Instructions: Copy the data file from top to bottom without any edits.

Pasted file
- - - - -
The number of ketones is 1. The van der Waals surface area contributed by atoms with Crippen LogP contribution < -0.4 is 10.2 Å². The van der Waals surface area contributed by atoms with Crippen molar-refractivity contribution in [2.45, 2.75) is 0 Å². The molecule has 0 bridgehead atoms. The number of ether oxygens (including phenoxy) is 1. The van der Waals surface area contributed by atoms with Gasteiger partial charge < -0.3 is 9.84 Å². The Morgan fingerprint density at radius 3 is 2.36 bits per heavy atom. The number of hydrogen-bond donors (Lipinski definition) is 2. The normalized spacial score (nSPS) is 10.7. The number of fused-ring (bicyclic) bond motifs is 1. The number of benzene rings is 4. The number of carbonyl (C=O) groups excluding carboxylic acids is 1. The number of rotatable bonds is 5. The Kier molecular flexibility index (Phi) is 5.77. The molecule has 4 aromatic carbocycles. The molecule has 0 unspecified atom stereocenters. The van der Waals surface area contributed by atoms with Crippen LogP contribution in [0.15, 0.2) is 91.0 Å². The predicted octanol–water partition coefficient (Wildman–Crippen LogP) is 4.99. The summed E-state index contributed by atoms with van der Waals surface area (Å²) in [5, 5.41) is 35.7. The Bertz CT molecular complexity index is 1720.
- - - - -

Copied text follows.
The number of ketones is 1. The van der Waals surface area contributed by atoms with Crippen LogP contribution < -0.4 is 10.2 Å². The van der Waals surface area contributed by atoms with Crippen molar-refractivity contribution in [2.45, 2.75) is 0 Å². The molecule has 0 bridgehead atoms. The number of ether oxygens (including phenoxy) is 1. The van der Waals surface area contributed by atoms with Gasteiger partial charge < -0.3 is 9.84 Å². The Morgan fingerprint density at radius 3 is 2.36 bits per heavy atom. The number of hydrogen-bond donors (Lipinski definition) is 2. The normalized spacial score (nSPS) is 10.7. The number of fused-ring (bicyclic) bond motifs is 1. The number of benzene rings is 4. The number of carbonyl (C=O) groups excluding carboxylic acids is 1. The number of rotatable bonds is 5. The Kier molecular flexibility index (Phi) is 5.77. The molecule has 4 aromatic carbocycles. The molecule has 0 unspecified atom stereocenters. The van der Waals surface area contributed by atoms with Crippen LogP contribution in [0.15, 0.2) is 91.0 Å². The predicted octanol–water partition coefficient (Wildman–Crippen LogP) is 4.99. The summed E-state index contributed by atoms with van der Waals surface area (Å²) in [5, 5.41) is 35.7. The Bertz CT molecular complexity index is 1720.